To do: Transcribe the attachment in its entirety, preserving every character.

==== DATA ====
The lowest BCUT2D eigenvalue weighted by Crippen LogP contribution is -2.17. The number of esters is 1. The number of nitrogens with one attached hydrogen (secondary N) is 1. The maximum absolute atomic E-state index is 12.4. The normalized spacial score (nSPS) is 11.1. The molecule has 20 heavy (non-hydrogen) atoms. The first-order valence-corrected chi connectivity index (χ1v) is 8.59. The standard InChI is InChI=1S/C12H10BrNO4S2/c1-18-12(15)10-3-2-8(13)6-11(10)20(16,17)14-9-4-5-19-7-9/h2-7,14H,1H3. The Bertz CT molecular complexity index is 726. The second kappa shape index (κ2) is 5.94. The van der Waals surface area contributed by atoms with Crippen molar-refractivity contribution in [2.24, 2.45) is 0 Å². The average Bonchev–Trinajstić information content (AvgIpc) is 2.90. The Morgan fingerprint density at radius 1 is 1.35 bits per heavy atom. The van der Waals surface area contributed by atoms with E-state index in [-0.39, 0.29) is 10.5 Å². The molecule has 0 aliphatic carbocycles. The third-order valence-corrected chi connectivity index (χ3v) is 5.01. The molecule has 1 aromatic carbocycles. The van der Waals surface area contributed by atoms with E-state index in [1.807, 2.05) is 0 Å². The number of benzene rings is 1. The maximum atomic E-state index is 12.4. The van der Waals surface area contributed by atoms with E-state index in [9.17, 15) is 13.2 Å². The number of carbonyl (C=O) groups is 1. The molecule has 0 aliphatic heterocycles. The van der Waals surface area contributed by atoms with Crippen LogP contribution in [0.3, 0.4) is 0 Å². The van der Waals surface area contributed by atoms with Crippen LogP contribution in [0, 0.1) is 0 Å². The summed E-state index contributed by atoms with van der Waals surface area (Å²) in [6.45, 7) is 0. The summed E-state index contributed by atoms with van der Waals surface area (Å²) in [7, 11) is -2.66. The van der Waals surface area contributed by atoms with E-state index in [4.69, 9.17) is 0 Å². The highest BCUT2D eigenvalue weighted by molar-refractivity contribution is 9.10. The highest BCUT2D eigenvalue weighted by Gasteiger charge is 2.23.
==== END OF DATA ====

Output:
The lowest BCUT2D eigenvalue weighted by Crippen LogP contribution is -2.17. The number of esters is 1. The number of nitrogens with one attached hydrogen (secondary N) is 1. The maximum absolute atomic E-state index is 12.4. The normalized spacial score (nSPS) is 11.1. The molecule has 20 heavy (non-hydrogen) atoms. The first-order valence-corrected chi connectivity index (χ1v) is 8.59. The standard InChI is InChI=1S/C12H10BrNO4S2/c1-18-12(15)10-3-2-8(13)6-11(10)20(16,17)14-9-4-5-19-7-9/h2-7,14H,1H3. The Bertz CT molecular complexity index is 726. The second kappa shape index (κ2) is 5.94. The van der Waals surface area contributed by atoms with Crippen molar-refractivity contribution in [2.24, 2.45) is 0 Å². The average Bonchev–Trinajstić information content (AvgIpc) is 2.90. The Morgan fingerprint density at radius 1 is 1.35 bits per heavy atom. The van der Waals surface area contributed by atoms with E-state index in [-0.39, 0.29) is 10.5 Å². The molecule has 0 aliphatic carbocycles. The third-order valence-corrected chi connectivity index (χ3v) is 5.01. The molecule has 1 aromatic carbocycles. The van der Waals surface area contributed by atoms with E-state index in [1.807, 2.05) is 0 Å². The number of benzene rings is 1. The maximum atomic E-state index is 12.4. The van der Waals surface area contributed by atoms with E-state index in [9.17, 15) is 13.2 Å². The number of carbonyl (C=O) groups is 1. The molecule has 0 aliphatic heterocycles. The van der Waals surface area contributed by atoms with Crippen LogP contribution in [0.3, 0.4) is 0 Å². The van der Waals surface area contributed by atoms with Crippen LogP contribution in [0, 0.1) is 0 Å². The summed E-state index contributed by atoms with van der Waals surface area (Å²) in [6.45, 7) is 0. The summed E-state index contributed by atoms with van der Waals surface area (Å²) in [7, 11) is -2.66. The van der Waals surface area contributed by atoms with E-state index in [4.69, 9.17) is 0 Å². The highest BCUT2D eigenvalue weighted by molar-refractivity contribution is 9.10. The highest BCUT2D eigenvalue weighted by Gasteiger charge is 2.23.